With the publication of Astral Weeks: A Secret History of 1968, author Ryan Walsh is experiencing the kind of success aspiring authors can spend their lives dreaming about. Not only is his debut book out with a major publisher, Penguin Press, but articles in Rolling Stone, The New Yorker, Mojo, The New York Times, PopMatters, and dozens of other publications, have greeted its arrival. That kind of attention might go straight to some people’s heads but when I talk with Walsh over coffee in San Francisco, where he’s visiting for a reading at the city’s Green Apple Bookstore, he seems to be taking it all in stride. He remembers, for example, that when the deal with Penguin became certain, “it was like, all of a sudden, I felt like I was in a movie. I was standing outside in the rain. I instantly called my wife (Walsh is married to musician Marissa Nadler). I’ll never forget it.”
Walsh’s Secret History of 1968 is a breakdown of the titular year into a dozen or so stories. They inform and bounce off each other, and all share a center in Boston, Massachusetts; Walsh’s hometown. Taken together, these different pieces form the atmosphere in which Van Morrison was working and living while writing the material that would become the groundbreaking album from which Walsh took the other half of his title. As they wind in and out, the lines between coincidence and some deeper connective tissue between events become blurry, or at least open to interpretation.
Walsh’s Astral Weeks began as a Boston magazine feature, published in 2015. It’s not obscure knowledge that Morrison spent time living in Boston in the late ’60s, but no one had bothered to ask the question that was central to Walsh’s article; “What was he doing there at all?” The answer, as Walsh discovered, is that he was laying low after the dissolution of his band Them, drinking himself into oblivion, and fighting with producer Bert Berns’s Bang Records. It was a chaotic moment in the singer’s young career. Because Morrison refused interview requests for the article, Walsh constructed him using other people’s memories.
His article, “Astral Sojourn“, drew vivid portraits of the moons circling in the Morrison solar system during that transformative time. They included Peter Wolf, musician John Sheldon, and most poignantly, Janet Rigsbee, who was married to Morrison and is known to his fans as Janet Planet. “I invite you to imagine a world in which your memory of an early, intense, turbulent relationship is constantly triggered by something as ubiquitous and iconic as the song ‘Brown Eyed Girl'” Walsh wrote, in a leap of sympathy for Rigsbee. “Being a muse is a thankless job,” she told him, “and the pay is lousy.”
Walsh closed the article by wondering if part of the reason Morrison has come to obscure the Boston roots of Astral Weeks is because of painful memories associated with his relationship with Rigsbee. The article’s final image is of Morrison, years later and on a tour stop in Boston, driving with Wolf. At Morrison’s insistence, they stop for a moment outside of the apartment he and Rigsbee had shared in Cambridge.
It’s an excellent article and it led to inquiries from Penguin about turning the 5,000-word piece into a book. Walsh remembers getting the initial email while stopped for gas on the way to a performance with his band, Hallelujah the Hills. “I think I just got an important email,” he told his band mate. He leapt at the opportunity, approaching the project with an estimable amount of confidence for a first-time writer. He kept his day job and set his mornings before work and his weekends to researching, chasing down interviews, and writing. “I figured I could do anything for 18 months,” he says.
The initial idea was to keep the focus on the events directly related to Morrison’s work on Astral Weeks, completing the story begun with “Astral Sojourn”. It’s a story with a remarkable number of avenues: record executives buying out contracts with large bags of cash dropped in garages, Morrison’s desire, fueled by a dream, to abandon electric instruments, and his quest to make a masterpiece while simultaneously extracting himself from a business deal overseen by low-level mobsters.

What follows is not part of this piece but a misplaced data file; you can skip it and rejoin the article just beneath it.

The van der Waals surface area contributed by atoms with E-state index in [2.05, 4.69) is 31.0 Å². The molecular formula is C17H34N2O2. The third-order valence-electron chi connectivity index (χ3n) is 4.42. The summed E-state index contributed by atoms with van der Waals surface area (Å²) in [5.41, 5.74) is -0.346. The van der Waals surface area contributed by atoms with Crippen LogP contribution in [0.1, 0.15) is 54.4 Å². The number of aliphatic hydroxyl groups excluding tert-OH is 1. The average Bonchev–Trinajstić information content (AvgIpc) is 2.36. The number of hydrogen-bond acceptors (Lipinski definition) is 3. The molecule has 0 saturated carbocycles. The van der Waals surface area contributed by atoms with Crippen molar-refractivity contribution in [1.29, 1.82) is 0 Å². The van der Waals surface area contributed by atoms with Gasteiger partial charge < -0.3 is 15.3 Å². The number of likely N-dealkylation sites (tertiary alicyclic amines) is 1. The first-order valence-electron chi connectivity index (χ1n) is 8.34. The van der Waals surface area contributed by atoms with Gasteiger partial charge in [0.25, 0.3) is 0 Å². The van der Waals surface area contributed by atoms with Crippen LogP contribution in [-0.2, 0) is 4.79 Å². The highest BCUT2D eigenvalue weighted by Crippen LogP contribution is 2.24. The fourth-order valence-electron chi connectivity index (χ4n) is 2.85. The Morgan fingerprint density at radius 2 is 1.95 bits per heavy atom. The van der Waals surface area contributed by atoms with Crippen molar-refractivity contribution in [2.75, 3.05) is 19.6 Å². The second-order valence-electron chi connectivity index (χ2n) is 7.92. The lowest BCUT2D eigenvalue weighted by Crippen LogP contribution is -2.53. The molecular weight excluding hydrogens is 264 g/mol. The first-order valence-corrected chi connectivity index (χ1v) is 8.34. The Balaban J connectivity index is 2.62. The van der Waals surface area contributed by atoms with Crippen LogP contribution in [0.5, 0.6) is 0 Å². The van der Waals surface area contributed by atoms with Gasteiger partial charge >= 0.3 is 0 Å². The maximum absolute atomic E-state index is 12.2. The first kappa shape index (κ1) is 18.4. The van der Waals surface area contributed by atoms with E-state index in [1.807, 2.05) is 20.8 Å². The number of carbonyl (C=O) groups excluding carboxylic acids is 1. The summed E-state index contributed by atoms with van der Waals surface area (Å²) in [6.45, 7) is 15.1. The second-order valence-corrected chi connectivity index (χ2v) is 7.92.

The story turned out to feel incomplete, and Walsh expanded his view to include more of the hectic and unchronicled psychedelic and artistic scene happening around Boston. The result was an intriguing mix. The Velvet Underground played more than a dozen shows in the city in 1968, and the back cover of their White Light / White Heat album was shot outside of The Boston Tea Party nightclub. In January, filmmaker Frederick Wiseman’s Titicut Follies, a documentary on conditions at Boston’s Bridgewater State Hospital, was barred from public screenings. In July, James Brown performed a now legendary concert at the Boston Garden on the evening after the assassination of Martin Luther King that is credited with helping to keep the racially divided city from exploding in violence. Meanwhile, MGM Records was working throughout the year to market a group of local bands under the banner of “The Boston Sound”. “I developed certain rules,” Walsh says. “Every story had to have an anchor in 1968 in Boston. It could go to other cities and drift into other years, but something important had to happen in that timeframe. That helped, and ruled things out, certainly. But there was an abundance of things that met that criteria.”
In particular, Walsh was taken with the story of Mel Lyman and his Fort Hill Community, an East Coast commune that hid themselves in plain sight on the outskirts of Boston’s Roxbury neighborhood. Lyman, a musician turned guru who used psychedelics to manipulate and control the community members, is a complicated and mostly unsympathetic character. “There are many on the record accounts of him being someone’s acid trip guide,” says Walsh. “The rules were literally being invented as this happened. [Timothy] Leary and all those guys made these helpful, beautiful rules about how to properly use these drugs. According to these accounts, Lyman purposefully did not adhere to those and you’d come out of it scared to death of him or following him, I think.”
In 1968, through his battles with the city over publication of the community’s underground newspaper The Avatar, Lyman also became a free-speech warrior (then-Boston University professor Howard Zinn appeared at the trial as a witness for the defense). The story of the community makes up as much of book as does the creation of Astral Weeks. In Walsh’s telling, Lyman and Morrison come to form two poles, both seemingly desperate for notice but refusing to be pinned down. Both could be off-putting if not downright creepy, both used dreams to help guide their decision-making, and both were true believers in the spiritual power of music. “People say that Boston is the main character,” Walsh says. “I wouldn’t put it that way but it’s certainly a huge presence and Van Morrison and Mel Lyman are sort of our tour guides.”